As I noted in yesterday’s blog post, this week I have been judging in the 2015 Decanter World Wine Awards. This is a huge tasting open to all-comers, with – if memory serves me correctly – 16,000 wines submitted this year. Each wine is submitted to a blind tasting by a panel, is retasted by a ‘super-judge’ if there is any dissent, and is also retasted if up for a gold medal or a trophy. The whole process is blinded of course, from start to finish; none of the judges involved know what the wines are when they taste, only basic information (appellation, price bracket, grape varieties, etc.) is provided.
In-between flights, however, I’ve also had one eye on Bordeaux this week, looking for any interesting 2014 releases, so 2014 Bordeaux and the primeurs are still very much on my mind. Is it really already four weeks since I returned from the 2014 primeurs? Time flies so fast (I guess I must be having fun).
The process of judging wine in the Decanter World Wine Awards and at the Bordeaux primeurs is very different. The obvious difference is that by definition the Decanter wines are finished, in bottle, whereas by definition the primeurs samples are unfinished wines. Judging barrel samples requires a very different mindset than judging finished wines, and so I think the two tasks require a very different approach. The use of blind tasting is one aspect of the approach that differs.
In a wine competition, rigorous blind tasting in order to remove bias is an absolute must, as I already noted in my recent Sabre Rattling post. When you have the finished wines in front of you, and buyers will be getting exactly what is tasted, and all wines are subjected to the same blinded process, this is the fairest and most appropriate way to assess the wines. I don’t, however, think this is true of the primeurs. I know others feel the same way; I was chatting to Neal Martin at the Grand Cru Classé tasting this week and he and I are in agreement on this. I believe he has made some comments on this in his Wine Advocate primeurs report. Others, however, feel that the tastings should be blind, but here are a few reasons why I think that’s the wrong approach.
Primarily, the primeurs shouldn’t just be about fruit flavours and scores, it is about understanding the wines and understanding the vintage. Take, for example, a 2014 petit vin from Pauillac. The blinded critic tastes what he tastes, and reports that, with no context. Magically, without any external knowledge, he has assessed the barrel sample, how it came to be where it is, and where it will go in the future. Job done, next sample please.
Then I come along. I’m not tasting blind, I’m at the château with the managing director and winemaker. I have some information on the barrel sample, which I taste every year. Tasting the wine, it seems much more plodding than usual; I have the context of other vintages tasted, which the blind taster doesn’t. I know quality has been on the up here, with more and more Cabernet in the blend, and it is usually a 50-50 blend of Cabernet Sauvignon and Merlot in recent vintages (previously it was mostly Merlot). This trend has been for the better. I ask about the blend this year, and learn it is now back to 70% Merlot. That’s informative, and correlates with my thoughts on tasting, as 2014 was good for the Cabernets, not so good for Merlot. So I ask the question; why 70%? I learn there was hail on the vineyard which took out much of the Cabernet Sauvignon. Another hit. The tasting experience becomes more informed, with a greater depth of knowledge on the wine, better foundations upon which to build the tasting note. The winemaker then informs me that maybe the élevage will be shorter this year, a reflection of the lesser nature of the wine. More useful information that guides critic and therefore also the consumer. The blind taster, meanwhile, is already onto blind sample number 5, churning out another tasting note and score.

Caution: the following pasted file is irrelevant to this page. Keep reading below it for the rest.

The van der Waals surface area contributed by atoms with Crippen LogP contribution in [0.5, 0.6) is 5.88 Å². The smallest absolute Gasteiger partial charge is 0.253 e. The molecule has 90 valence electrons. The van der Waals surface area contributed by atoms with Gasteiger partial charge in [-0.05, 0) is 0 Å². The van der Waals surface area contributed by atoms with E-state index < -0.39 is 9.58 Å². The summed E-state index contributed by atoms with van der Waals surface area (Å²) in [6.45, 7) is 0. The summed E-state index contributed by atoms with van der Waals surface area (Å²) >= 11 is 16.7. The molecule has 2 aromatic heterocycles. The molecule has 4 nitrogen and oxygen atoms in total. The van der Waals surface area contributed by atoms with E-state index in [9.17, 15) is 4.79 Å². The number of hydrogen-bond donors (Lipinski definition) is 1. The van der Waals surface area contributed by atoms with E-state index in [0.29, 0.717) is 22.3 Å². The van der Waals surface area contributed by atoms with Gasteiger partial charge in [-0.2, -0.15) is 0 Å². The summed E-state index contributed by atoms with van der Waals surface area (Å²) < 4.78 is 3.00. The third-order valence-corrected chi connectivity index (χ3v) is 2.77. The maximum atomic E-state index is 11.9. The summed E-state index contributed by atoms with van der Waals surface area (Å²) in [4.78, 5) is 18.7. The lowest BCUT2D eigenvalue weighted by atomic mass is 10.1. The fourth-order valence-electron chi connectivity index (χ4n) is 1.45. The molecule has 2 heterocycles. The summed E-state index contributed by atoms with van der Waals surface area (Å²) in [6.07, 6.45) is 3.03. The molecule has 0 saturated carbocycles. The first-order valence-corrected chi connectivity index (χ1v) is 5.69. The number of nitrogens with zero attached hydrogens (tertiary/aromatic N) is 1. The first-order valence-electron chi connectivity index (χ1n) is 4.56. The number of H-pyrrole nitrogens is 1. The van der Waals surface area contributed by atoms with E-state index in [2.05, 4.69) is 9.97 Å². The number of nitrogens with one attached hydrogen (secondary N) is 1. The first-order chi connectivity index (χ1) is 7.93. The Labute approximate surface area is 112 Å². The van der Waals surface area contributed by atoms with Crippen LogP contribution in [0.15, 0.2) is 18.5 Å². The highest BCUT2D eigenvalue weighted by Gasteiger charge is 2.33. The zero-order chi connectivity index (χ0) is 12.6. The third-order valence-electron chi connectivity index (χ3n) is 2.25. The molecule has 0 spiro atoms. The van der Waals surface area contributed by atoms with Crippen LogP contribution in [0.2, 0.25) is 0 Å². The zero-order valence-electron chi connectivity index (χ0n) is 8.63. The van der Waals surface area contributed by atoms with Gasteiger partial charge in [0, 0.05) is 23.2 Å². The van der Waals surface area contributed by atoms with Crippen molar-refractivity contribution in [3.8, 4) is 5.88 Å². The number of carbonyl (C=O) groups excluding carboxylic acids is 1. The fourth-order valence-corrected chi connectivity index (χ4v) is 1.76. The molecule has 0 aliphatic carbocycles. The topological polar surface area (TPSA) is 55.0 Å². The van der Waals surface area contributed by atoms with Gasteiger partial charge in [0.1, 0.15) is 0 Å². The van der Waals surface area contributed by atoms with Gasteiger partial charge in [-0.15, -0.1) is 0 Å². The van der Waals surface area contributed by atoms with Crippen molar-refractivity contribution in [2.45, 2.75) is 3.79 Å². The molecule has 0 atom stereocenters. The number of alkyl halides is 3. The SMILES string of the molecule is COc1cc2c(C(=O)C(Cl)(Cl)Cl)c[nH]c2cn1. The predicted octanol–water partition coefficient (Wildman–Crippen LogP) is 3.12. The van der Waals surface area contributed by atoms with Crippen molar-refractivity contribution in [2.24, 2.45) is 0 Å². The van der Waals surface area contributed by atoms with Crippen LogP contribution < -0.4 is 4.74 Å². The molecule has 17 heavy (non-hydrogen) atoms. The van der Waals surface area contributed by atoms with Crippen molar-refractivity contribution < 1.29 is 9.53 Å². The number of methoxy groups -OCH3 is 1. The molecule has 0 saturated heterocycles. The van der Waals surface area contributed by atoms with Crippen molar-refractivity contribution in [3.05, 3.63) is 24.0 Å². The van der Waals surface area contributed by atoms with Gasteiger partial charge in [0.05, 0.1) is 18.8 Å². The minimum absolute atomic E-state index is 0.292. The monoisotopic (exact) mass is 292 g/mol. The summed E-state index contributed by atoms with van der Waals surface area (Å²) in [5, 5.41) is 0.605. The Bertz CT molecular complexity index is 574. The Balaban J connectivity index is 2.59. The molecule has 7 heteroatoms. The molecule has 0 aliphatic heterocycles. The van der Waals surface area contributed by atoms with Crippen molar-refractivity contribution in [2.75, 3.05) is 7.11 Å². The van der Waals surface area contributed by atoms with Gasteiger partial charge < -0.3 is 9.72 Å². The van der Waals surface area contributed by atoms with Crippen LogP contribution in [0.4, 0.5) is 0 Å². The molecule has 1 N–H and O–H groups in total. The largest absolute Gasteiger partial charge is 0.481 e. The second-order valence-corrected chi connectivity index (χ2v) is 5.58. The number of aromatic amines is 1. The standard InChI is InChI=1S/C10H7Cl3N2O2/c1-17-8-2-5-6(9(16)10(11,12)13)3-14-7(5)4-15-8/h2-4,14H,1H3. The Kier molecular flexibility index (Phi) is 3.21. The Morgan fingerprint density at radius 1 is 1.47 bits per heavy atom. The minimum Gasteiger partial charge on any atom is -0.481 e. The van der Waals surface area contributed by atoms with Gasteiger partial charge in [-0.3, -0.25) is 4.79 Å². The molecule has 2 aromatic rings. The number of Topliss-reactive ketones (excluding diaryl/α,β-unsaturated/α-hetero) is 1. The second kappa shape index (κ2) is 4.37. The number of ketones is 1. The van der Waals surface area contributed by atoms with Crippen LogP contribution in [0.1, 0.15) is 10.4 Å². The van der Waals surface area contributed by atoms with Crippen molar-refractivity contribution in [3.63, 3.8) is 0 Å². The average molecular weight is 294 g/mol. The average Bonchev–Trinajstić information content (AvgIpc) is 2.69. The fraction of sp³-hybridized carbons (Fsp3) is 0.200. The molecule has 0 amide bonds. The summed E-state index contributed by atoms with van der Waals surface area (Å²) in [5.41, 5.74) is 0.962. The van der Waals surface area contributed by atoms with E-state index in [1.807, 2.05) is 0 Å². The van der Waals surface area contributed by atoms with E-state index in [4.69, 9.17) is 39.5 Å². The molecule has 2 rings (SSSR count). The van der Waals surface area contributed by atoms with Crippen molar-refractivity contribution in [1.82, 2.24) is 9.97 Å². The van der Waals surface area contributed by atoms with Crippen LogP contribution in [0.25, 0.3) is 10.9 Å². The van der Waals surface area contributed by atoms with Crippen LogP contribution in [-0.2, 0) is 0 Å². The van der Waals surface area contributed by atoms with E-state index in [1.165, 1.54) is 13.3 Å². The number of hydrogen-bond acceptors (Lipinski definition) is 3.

There are other reasons blind tasting doesn’t work. The above vignette encapsulates most of them (no knowledge of vineyard during the season, no knowledge of harvest, no knowledge of blending decisions, no knowledge of changes made and reasons for them, no knowledge of forthcoming élevage – you see this is very different to a blind tasting from bottle) but one other worth mentioning is levelling the playing field. In Bordeaux, top châteaux give themselves an advantage by insisting you visit to taste. So you want to taste Latour? Then you must visit Latour, and taste it in Latour, in a room overlooking the Latour vineyard. Blind tasters can’t taste the top 30-40 wines blind even if they say that’s what they do. To taste everything else blind enhances the advantages these top names have given themselves, and works in their favour to the disadvantage of all the little châteaux.
For me, these are the major reasons why blind tasting doesn’t work for the primeurs. The primeurs tastings are an opportunity to clear away the obfuscating mists of marketing speak, to see through to the reality of the vintage, to clear away the confusion. I suppose it is more about being a journalist, getting to the story, rather than just being a taster. To me, tasting blind doesn’t help the taster to develop a robust opinion on each wine, instead it obscures the wines even futher, hiding them behind an information blackout, making them more difficult to interpret. It’s a disservice to those châteaux that allow blind tasting (in other words the wines we might still be able to afford), and it’s a disservice to the reader, who ends up being just as blind as the taster.